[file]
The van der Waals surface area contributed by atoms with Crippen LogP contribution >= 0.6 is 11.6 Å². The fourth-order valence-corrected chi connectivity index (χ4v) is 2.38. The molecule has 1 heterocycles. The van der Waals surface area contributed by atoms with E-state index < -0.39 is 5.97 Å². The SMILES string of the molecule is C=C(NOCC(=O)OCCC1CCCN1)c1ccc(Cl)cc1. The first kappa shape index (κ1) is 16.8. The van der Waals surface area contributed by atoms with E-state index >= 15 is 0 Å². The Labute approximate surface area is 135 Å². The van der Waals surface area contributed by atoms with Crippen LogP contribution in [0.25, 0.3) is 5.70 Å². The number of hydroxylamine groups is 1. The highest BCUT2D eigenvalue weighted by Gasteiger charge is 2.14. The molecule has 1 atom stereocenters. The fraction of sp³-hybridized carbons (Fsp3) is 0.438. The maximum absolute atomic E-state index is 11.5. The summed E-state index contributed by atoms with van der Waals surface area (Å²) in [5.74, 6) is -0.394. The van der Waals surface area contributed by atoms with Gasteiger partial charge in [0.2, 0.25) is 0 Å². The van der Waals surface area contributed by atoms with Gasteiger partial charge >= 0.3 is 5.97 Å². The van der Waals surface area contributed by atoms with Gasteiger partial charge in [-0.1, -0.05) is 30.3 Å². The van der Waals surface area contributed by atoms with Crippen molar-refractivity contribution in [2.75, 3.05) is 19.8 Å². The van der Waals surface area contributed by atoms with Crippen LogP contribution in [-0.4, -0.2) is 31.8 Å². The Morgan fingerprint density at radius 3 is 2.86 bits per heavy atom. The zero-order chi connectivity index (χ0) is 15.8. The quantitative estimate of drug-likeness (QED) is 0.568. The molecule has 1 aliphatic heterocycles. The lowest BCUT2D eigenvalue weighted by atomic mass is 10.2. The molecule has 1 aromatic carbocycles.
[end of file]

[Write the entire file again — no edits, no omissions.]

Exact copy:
The van der Waals surface area contributed by atoms with Crippen LogP contribution >= 0.6 is 11.6 Å². The fourth-order valence-corrected chi connectivity index (χ4v) is 2.38. The molecule has 1 heterocycles. The van der Waals surface area contributed by atoms with E-state index < -0.39 is 5.97 Å². The SMILES string of the molecule is C=C(NOCC(=O)OCCC1CCCN1)c1ccc(Cl)cc1. The first kappa shape index (κ1) is 16.8. The van der Waals surface area contributed by atoms with E-state index >= 15 is 0 Å². The Labute approximate surface area is 135 Å². The van der Waals surface area contributed by atoms with Crippen LogP contribution in [0.25, 0.3) is 5.70 Å². The number of hydroxylamine groups is 1. The highest BCUT2D eigenvalue weighted by Gasteiger charge is 2.14. The molecule has 1 atom stereocenters. The fraction of sp³-hybridized carbons (Fsp3) is 0.438. The maximum absolute atomic E-state index is 11.5. The summed E-state index contributed by atoms with van der Waals surface area (Å²) in [5.74, 6) is -0.394. The van der Waals surface area contributed by atoms with Gasteiger partial charge in [0.2, 0.25) is 0 Å². The van der Waals surface area contributed by atoms with Gasteiger partial charge >= 0.3 is 5.97 Å². The van der Waals surface area contributed by atoms with Gasteiger partial charge in [-0.1, -0.05) is 30.3 Å². The van der Waals surface area contributed by atoms with Crippen molar-refractivity contribution in [2.75, 3.05) is 19.8 Å². The van der Waals surface area contributed by atoms with Crippen LogP contribution in [-0.4, -0.2) is 31.8 Å². The Morgan fingerprint density at radius 3 is 2.86 bits per heavy atom. The zero-order chi connectivity index (χ0) is 15.8. The quantitative estimate of drug-likeness (QED) is 0.568. The molecule has 1 aliphatic heterocycles. The lowest BCUT2D eigenvalue weighted by atomic mass is 10.2. The molecule has 1 aromatic carbocycles.